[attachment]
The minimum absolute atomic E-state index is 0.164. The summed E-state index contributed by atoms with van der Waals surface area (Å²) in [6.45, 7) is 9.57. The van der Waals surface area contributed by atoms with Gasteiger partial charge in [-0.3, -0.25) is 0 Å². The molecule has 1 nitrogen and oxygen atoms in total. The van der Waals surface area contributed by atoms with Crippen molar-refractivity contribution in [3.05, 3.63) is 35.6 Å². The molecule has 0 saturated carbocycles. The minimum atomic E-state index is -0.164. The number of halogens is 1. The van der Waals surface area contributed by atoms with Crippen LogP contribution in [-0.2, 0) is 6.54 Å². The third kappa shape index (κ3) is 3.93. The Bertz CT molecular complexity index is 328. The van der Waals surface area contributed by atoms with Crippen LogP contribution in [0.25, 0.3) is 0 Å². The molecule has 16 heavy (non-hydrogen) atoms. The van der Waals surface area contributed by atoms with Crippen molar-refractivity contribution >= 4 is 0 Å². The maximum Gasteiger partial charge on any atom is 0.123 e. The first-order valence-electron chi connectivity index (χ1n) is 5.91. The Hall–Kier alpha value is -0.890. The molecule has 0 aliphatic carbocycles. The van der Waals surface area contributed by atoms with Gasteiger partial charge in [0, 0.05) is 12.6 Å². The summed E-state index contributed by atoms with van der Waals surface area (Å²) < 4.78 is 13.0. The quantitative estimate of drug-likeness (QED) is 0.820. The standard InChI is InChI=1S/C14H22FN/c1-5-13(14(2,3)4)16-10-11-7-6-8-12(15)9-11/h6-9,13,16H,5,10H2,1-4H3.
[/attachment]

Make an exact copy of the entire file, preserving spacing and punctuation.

The minimum absolute atomic E-state index is 0.164. The summed E-state index contributed by atoms with van der Waals surface area (Å²) in [6.45, 7) is 9.57. The van der Waals surface area contributed by atoms with Gasteiger partial charge in [-0.3, -0.25) is 0 Å². The molecule has 1 nitrogen and oxygen atoms in total. The van der Waals surface area contributed by atoms with Crippen molar-refractivity contribution in [3.05, 3.63) is 35.6 Å². The molecule has 0 saturated carbocycles. The minimum atomic E-state index is -0.164. The number of halogens is 1. The van der Waals surface area contributed by atoms with Crippen LogP contribution in [-0.2, 0) is 6.54 Å². The third kappa shape index (κ3) is 3.93. The Bertz CT molecular complexity index is 328. The van der Waals surface area contributed by atoms with Crippen LogP contribution in [0.25, 0.3) is 0 Å². The molecule has 16 heavy (non-hydrogen) atoms. The van der Waals surface area contributed by atoms with Crippen molar-refractivity contribution >= 4 is 0 Å². The maximum Gasteiger partial charge on any atom is 0.123 e. The first-order valence-electron chi connectivity index (χ1n) is 5.91. The Hall–Kier alpha value is -0.890. The molecule has 0 aliphatic carbocycles. The van der Waals surface area contributed by atoms with Gasteiger partial charge in [0, 0.05) is 12.6 Å². The summed E-state index contributed by atoms with van der Waals surface area (Å²) < 4.78 is 13.0. The quantitative estimate of drug-likeness (QED) is 0.820. The standard InChI is InChI=1S/C14H22FN/c1-5-13(14(2,3)4)16-10-11-7-6-8-12(15)9-11/h6-9,13,16H,5,10H2,1-4H3.